Premenstrual Exacerbation May Increase Severity of Bipolar Disorder

Deborah Brauser

March 09, 2011

March 9, 2011 — Premenstrual exacerbation (PME) may be a clinical predictor of increased bipolar disorder (BD) severity, new research suggests.

In a study of nearly 300 women with BD, investigators found that those with PME had more symptoms of depression and mood elevation, more illness episodes, and a more rapid rate of relapse compared with those without PME.

In addition, although the women with PME were more likely to report rapid cycling retrospectively, they were not more likely to meet the criteria for a diagnosis of that condition.

"I would say premenstrual worsening in mental disorders is a common complaint but not much studied," lead study author Rodrigo S. Dias, MD, PhD, from the Bipolar Clinic and Research Program at Massachusetts General Hospital in Boston during this study, now at the Institute of Psychiatry at the University of São Paulo Medical School, Brazil, told Medscape Medical News.

Dr. Rodrigo S. Dias

Dr. Dias reported that he was "not surprised" at the high prevalence of study participants who had PME (65.2%) or that there were a higher number of depressive episodes observed in these women during the 1-year follow-up period.

"But the shorter time to relapse, which was half that of women without premenstrual worsening, was a surprise," he said. This group also "spent more time with residual symptoms, which have been associated with poor functioning and a higher rate of relapse."

The investigators note that this is the first large study to prospectively investigate the impact of PME on the course of BD.

"It would be great if every clinician would follow their patient's menstrual cycle at every appointment and look at any complaint related to a reproductive event, such as PMDD [premenstrual dysphoric disorder], postpartum disorders, etc. Those women could be seen as a special population of patients," said Dr. Dias.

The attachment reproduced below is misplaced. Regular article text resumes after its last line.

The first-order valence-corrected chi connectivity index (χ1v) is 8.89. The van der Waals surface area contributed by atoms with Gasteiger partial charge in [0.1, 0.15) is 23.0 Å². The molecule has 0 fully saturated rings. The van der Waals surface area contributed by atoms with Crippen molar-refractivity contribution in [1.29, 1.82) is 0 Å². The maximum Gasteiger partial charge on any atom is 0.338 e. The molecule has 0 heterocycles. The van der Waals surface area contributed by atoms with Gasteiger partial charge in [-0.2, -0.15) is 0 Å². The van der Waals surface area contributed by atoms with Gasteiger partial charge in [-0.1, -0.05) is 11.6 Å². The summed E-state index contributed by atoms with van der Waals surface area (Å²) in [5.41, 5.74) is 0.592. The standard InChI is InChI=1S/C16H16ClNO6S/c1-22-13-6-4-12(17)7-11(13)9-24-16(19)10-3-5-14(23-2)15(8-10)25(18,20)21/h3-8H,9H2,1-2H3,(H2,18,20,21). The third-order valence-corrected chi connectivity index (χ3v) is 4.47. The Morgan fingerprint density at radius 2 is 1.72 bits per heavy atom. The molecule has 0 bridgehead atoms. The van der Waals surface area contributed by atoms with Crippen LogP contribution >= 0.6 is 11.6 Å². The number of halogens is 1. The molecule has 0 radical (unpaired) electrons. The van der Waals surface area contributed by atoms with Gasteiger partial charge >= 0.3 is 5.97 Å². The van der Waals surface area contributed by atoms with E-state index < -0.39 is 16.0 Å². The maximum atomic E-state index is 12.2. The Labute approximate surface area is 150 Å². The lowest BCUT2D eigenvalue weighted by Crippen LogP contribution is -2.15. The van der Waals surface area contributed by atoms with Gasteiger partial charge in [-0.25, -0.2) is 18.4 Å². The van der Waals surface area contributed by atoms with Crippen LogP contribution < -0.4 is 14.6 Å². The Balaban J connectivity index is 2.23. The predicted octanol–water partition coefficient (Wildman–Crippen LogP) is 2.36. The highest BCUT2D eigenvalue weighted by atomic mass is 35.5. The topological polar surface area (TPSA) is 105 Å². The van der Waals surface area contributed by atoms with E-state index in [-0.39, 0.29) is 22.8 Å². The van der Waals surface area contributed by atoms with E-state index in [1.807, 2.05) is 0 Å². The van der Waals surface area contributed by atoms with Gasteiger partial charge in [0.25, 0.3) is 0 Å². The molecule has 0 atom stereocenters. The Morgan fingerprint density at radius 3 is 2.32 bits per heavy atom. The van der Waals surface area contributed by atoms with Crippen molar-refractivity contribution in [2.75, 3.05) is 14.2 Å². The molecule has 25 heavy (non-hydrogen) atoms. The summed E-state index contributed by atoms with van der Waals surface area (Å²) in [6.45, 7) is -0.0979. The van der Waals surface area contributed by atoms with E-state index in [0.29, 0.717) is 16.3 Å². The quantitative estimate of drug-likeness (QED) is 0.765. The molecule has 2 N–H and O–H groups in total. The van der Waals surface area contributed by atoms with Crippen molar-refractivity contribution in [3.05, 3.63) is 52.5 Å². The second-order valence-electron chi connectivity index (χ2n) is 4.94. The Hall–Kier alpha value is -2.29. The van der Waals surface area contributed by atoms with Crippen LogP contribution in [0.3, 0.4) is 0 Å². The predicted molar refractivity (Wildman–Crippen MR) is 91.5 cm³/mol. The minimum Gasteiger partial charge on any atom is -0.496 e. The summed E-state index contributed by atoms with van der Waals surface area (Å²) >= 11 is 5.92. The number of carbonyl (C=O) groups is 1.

The study was published online February 15 in the American Journal of Psychiatry.

Clinical Implications Unknown

Approximately 80% of women experience mild premenstrual symptoms, but only 6% are diagnosed as having PMDD. However, about 19% of women have subsyndromal PMDD — having many of the symptoms but not quite enough to qualify for a full PMDD diagnosis.

"Despite evidence that [PME] occurs in a substantial proportion of women with bipolar disorder, little is known about the clinical implications of this association," they add.

"I've been involved in studying mood disorders and women's mental health, especially focused on the impact of menstrual cycle because this is a common complaint in our daily practice," said Dr. Dias.

I always believed the link between hormones and mood regulation could be a marker/modulator, a trigger for new mood episodes, in a special population of women who are sensitive to hormonal changes.

"I always believed the link between hormones and mood regulation could be a marker/modulator, a trigger for new mood episodes, in a special population of women who are sensitive to hormonal changes," he added.

The investigators evaluated data on 293 premenopausal participants in the multicenter Systematic Treatment Enhancement Program for Bipolar Disorder (STEP-BD) study.

For this analysis, the women with PME (n = 191) were compared with those without (n = 102) for frequency of mood episodes and symptoms of depression and mood elevation.

In addition, time to relapse was assessed in the 129 women (51.2% with PME) who were considered recovered from BD at baseline.

Marker for Course of Illness

Results showed that the women with PME had significantly more premenstrual mood symptoms than the women without PME (P < .001) and these symptoms were more likely to interfere with work or school (P < .001). They also had higher total depressive symptom and mood elevation scores.

In addition, the PME group experienced more mood episodes overall (P = .02) and more depressive episodes (P < .001) specifically but not more manic or hypomanic episodes.

They were also more likely to have 1 to 3 mood episodes per year compared with those without PME (73.8% vs 55.9%).